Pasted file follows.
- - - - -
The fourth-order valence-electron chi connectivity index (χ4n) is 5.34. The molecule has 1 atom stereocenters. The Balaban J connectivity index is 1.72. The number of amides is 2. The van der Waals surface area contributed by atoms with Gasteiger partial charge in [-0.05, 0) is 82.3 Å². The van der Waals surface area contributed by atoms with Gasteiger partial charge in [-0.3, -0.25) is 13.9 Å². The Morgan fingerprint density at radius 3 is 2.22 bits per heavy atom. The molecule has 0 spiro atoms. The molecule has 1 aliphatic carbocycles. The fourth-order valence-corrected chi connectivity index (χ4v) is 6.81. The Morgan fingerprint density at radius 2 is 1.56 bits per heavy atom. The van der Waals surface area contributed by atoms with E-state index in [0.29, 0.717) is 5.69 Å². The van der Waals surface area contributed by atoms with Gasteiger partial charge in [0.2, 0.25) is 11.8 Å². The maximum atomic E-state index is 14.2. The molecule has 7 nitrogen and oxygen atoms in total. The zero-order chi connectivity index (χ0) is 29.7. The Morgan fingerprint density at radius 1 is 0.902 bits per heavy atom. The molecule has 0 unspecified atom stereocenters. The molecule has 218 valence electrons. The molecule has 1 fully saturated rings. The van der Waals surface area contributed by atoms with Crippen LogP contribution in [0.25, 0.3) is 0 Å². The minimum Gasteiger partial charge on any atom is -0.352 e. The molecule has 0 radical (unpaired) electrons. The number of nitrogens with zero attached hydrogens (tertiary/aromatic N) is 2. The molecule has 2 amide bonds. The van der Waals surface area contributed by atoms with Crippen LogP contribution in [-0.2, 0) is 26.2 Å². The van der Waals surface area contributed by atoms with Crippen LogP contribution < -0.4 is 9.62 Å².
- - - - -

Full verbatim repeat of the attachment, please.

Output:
The fourth-order valence-electron chi connectivity index (χ4n) is 5.34. The molecule has 1 atom stereocenters. The Balaban J connectivity index is 1.72. The number of amides is 2. The van der Waals surface area contributed by atoms with Gasteiger partial charge in [-0.05, 0) is 82.3 Å². The van der Waals surface area contributed by atoms with Gasteiger partial charge in [-0.3, -0.25) is 13.9 Å². The Morgan fingerprint density at radius 3 is 2.22 bits per heavy atom. The molecule has 0 spiro atoms. The molecule has 1 aliphatic carbocycles. The fourth-order valence-corrected chi connectivity index (χ4v) is 6.81. The Morgan fingerprint density at radius 2 is 1.56 bits per heavy atom. The van der Waals surface area contributed by atoms with E-state index in [0.29, 0.717) is 5.69 Å². The van der Waals surface area contributed by atoms with Gasteiger partial charge in [0.2, 0.25) is 11.8 Å². The maximum atomic E-state index is 14.2. The molecule has 7 nitrogen and oxygen atoms in total. The zero-order chi connectivity index (χ0) is 29.7. The Morgan fingerprint density at radius 1 is 0.902 bits per heavy atom. The molecule has 0 unspecified atom stereocenters. The molecule has 218 valence electrons. The molecule has 1 fully saturated rings. The van der Waals surface area contributed by atoms with Crippen LogP contribution in [0.25, 0.3) is 0 Å². The minimum Gasteiger partial charge on any atom is -0.352 e. The molecule has 0 radical (unpaired) electrons. The number of nitrogens with zero attached hydrogens (tertiary/aromatic N) is 2. The molecule has 2 amide bonds. The van der Waals surface area contributed by atoms with Crippen LogP contribution in [-0.2, 0) is 26.2 Å². The van der Waals surface area contributed by atoms with Crippen LogP contribution < -0.4 is 9.62 Å².